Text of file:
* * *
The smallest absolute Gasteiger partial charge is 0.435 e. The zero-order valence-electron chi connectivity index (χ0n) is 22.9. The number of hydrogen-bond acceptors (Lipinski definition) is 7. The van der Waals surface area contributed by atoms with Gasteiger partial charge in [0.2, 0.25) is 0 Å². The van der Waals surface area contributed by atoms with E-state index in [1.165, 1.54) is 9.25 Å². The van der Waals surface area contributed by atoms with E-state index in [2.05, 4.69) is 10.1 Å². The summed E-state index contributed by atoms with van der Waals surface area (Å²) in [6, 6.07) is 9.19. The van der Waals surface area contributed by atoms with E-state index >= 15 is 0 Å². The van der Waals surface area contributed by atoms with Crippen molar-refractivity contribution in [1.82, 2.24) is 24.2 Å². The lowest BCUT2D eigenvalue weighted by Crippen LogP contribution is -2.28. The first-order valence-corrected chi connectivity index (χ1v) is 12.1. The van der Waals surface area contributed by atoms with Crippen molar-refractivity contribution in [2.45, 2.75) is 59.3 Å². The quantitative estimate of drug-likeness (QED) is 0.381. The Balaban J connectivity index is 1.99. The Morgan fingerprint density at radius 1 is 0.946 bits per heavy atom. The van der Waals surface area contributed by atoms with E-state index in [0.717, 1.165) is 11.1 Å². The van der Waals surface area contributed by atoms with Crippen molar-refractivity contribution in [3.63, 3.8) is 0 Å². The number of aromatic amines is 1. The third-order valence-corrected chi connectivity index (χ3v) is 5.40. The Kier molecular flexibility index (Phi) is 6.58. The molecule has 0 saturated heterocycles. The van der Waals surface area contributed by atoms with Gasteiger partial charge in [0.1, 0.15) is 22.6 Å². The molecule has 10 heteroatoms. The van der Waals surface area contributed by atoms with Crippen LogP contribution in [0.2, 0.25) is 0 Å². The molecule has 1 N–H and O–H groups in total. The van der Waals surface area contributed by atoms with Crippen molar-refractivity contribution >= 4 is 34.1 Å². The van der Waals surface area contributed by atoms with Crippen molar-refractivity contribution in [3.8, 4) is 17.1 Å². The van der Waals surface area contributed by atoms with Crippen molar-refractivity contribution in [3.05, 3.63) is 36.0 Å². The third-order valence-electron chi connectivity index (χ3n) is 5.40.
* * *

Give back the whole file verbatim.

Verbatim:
The smallest absolute Gasteiger partial charge is 0.435 e. The zero-order valence-electron chi connectivity index (χ0n) is 22.9. The number of hydrogen-bond acceptors (Lipinski definition) is 7. The van der Waals surface area contributed by atoms with Gasteiger partial charge in [0.2, 0.25) is 0 Å². The van der Waals surface area contributed by atoms with E-state index in [1.165, 1.54) is 9.25 Å². The van der Waals surface area contributed by atoms with E-state index in [2.05, 4.69) is 10.1 Å². The summed E-state index contributed by atoms with van der Waals surface area (Å²) in [6, 6.07) is 9.19. The van der Waals surface area contributed by atoms with E-state index >= 15 is 0 Å². The van der Waals surface area contributed by atoms with Crippen molar-refractivity contribution in [1.82, 2.24) is 24.2 Å². The lowest BCUT2D eigenvalue weighted by Crippen LogP contribution is -2.28. The first-order valence-corrected chi connectivity index (χ1v) is 12.1. The van der Waals surface area contributed by atoms with Crippen molar-refractivity contribution in [2.45, 2.75) is 59.3 Å². The quantitative estimate of drug-likeness (QED) is 0.381. The Balaban J connectivity index is 1.99. The Morgan fingerprint density at radius 1 is 0.946 bits per heavy atom. The van der Waals surface area contributed by atoms with E-state index in [0.717, 1.165) is 11.1 Å². The van der Waals surface area contributed by atoms with Crippen molar-refractivity contribution in [3.63, 3.8) is 0 Å². The number of aromatic amines is 1. The third-order valence-corrected chi connectivity index (χ3v) is 5.40. The Kier molecular flexibility index (Phi) is 6.58. The molecule has 0 saturated heterocycles. The van der Waals surface area contributed by atoms with Gasteiger partial charge in [0.1, 0.15) is 22.6 Å². The molecule has 10 heteroatoms. The van der Waals surface area contributed by atoms with Crippen LogP contribution in [0.2, 0.25) is 0 Å². The molecule has 1 N–H and O–H groups in total. The van der Waals surface area contributed by atoms with Crippen molar-refractivity contribution >= 4 is 34.1 Å². The van der Waals surface area contributed by atoms with Crippen molar-refractivity contribution in [3.8, 4) is 17.1 Å². The van der Waals surface area contributed by atoms with Crippen molar-refractivity contribution in [3.05, 3.63) is 36.0 Å². The third-order valence-electron chi connectivity index (χ3n) is 5.40.